The local triathlon scene has grown considerably in recent years thanks to a number of factors, and all the weekend warriors will be vying for bragging rights at Public Beach on Sunday.
The 2015 Cayman Islands Triathlon, presented by Elian, is one of Cayman’s premier sporting events, and always attracts a strong field of local and international competitors and many spectators.
Organized by the Cayman Islands Triathlon Association, the event offers the sprint or Olympic distance. The Olympic distance is a 1,500 meter swim, 40 kilometer bike and 10K run; the sprint is half that. Two- and three-person relay teams are allowed for the Olympic distance. Last year it was won by British visitor Patrick Harfield, a personal trainer in London, in 2 hours, 15 minutes, 19 seconds.
Marius Acker was second in 2:19:03, but he would have finished faster had he not been knocked over by a negligent motorist on West Bay Road. Acker had just started his run and had Harfield in his sights, but he briefly blacked out and was bleeding from the incident. He bravely got up and continued racing. The motorist sped off.
Acker is proud of the fact that at 44 he has never lost this event to a local athlete and has been triumphant seven times from 2007.
He says he is “reasonably fit” but has been recovering from a foot injury sustained a couple of weeks ago and his doctor banned him from running for a while. He was forced to take time out from all training and only started training again a couple of days ago.
“I have to let the injury heal and running might make it worse, so I’ve not been able to run for a while,” Acker said. “I will do a test run later this week to see if I will be able to do the triathlon without making the injury worse.”
The South African banker would love to line up for the Cayman half-marathon on Dec. 6 – which he has also won multiple times – but entering the triathlon might jeopardize that.
David Lim was third in the triathlon last time, two minutes behind Acker, who sees him as his biggest rival again. Newcomer Ben Creasey would have been another favorite but he will be off island.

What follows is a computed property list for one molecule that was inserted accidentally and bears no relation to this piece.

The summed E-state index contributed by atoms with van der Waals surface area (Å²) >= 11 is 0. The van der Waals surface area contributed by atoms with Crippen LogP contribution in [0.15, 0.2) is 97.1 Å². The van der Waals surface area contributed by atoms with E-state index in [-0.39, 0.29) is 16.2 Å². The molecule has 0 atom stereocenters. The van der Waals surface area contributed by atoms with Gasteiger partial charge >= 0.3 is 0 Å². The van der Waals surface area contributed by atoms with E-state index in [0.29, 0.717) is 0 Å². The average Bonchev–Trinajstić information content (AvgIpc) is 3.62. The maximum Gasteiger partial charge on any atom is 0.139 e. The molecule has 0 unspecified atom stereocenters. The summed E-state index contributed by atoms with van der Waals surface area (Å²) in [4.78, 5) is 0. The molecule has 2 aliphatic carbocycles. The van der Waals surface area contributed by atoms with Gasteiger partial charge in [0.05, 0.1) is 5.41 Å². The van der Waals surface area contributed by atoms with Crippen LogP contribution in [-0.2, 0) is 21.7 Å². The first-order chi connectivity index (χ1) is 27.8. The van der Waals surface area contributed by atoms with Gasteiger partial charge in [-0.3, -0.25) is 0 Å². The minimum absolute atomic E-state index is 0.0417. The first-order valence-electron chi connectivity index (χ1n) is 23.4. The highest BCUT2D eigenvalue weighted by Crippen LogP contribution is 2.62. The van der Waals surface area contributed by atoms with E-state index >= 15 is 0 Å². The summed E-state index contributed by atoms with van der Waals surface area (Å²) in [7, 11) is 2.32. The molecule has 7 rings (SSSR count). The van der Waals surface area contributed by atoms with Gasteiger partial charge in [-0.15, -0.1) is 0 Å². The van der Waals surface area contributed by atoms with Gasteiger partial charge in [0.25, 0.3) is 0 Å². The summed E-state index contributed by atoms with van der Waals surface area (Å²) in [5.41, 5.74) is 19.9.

“There are some other newcomers on island who I do not know and who have done well in the warm-up triathlons,” Acker said. They include Stuart Bray, who many are tipping to end up on the podium too.
Acker said, “A strong wind is predicted, which favors the cyclists like it did last year too, so I don’t expect super-quick finishing times.” In the face of how strong the competition will be, Acker says he will be “delighted to finish on the podium if I am privileged enough to be able to participate.”
He thinks the top 15 spots will all be keenly contested, mainly because the overall level of fitness of Cayman triathletes has improved considerably. Many locals have also stepped up to the half-Ironman and Ironman distances, which means they are far more experienced and better prepared for the shorter Olympic distance.
Cyclist Jerome Ameline has improved dramatically, and the Flashy Nation Sports Club crew headed by Kendall Ebanks will also make a bigger splash than before.
Darrel “DJ” Evans, Jon Roney, Dean Gaffigan and Dale Avery were in the top 10 in 2014 and could move up this time judging by their improving performances.
Michelle Bailey, the fastest woman last year in 2:42:22, was 18th overall. Arwen Lawson was second and Justine Plenkiewicz was third of the women.
There have been record turnouts for the warm-up triathlons, and Acker expects that this year might have the most entries to date.
“The triathlon committee and organizers are doing an outstanding job in preparing and hosting events for athletes to test themselves and be prepared,” he said. “Trevor Murphy [tri association president] and his team have been stellar in contributing their time and resources.
“Sarah Superfine and Claire Griffin have recently also completed the same Ironman as Trevor. A number of Cayman triathletes completed an half-Ironman in Miami last weekend.”
The indications are clear that this could be the biggest and most competitive local triathlon to date.